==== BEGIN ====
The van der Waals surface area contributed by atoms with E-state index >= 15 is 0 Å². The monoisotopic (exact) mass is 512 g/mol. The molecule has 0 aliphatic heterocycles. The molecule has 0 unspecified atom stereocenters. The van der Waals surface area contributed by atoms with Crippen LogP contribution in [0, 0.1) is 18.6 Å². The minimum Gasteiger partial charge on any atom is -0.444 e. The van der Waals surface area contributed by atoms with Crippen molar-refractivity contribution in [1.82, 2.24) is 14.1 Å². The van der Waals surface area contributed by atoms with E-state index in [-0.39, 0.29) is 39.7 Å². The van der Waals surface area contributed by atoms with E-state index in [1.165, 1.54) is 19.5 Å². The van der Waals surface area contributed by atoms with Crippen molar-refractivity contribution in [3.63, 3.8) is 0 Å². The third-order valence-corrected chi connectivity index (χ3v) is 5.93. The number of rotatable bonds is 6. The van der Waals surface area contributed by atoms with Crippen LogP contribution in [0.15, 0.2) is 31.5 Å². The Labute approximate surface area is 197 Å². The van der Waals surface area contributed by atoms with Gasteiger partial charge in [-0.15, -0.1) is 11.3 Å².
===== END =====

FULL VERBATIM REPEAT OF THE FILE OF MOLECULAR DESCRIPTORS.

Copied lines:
The van der Waals surface area contributed by atoms with E-state index >= 15 is 0 Å². The monoisotopic (exact) mass is 512 g/mol. The molecule has 0 aliphatic heterocycles. The molecule has 0 unspecified atom stereocenters. The van der Waals surface area contributed by atoms with Crippen LogP contribution in [0, 0.1) is 18.6 Å². The minimum Gasteiger partial charge on any atom is -0.444 e. The van der Waals surface area contributed by atoms with Crippen molar-refractivity contribution in [1.82, 2.24) is 14.1 Å². The van der Waals surface area contributed by atoms with E-state index in [-0.39, 0.29) is 39.7 Å². The van der Waals surface area contributed by atoms with E-state index in [1.165, 1.54) is 19.5 Å². The van der Waals surface area contributed by atoms with Crippen molar-refractivity contribution in [3.63, 3.8) is 0 Å². The third-order valence-corrected chi connectivity index (χ3v) is 5.93. The number of rotatable bonds is 6. The van der Waals surface area contributed by atoms with Crippen LogP contribution in [0.15, 0.2) is 31.5 Å². The Labute approximate surface area is 197 Å². The van der Waals surface area contributed by atoms with Gasteiger partial charge in [-0.15, -0.1) is 11.3 Å².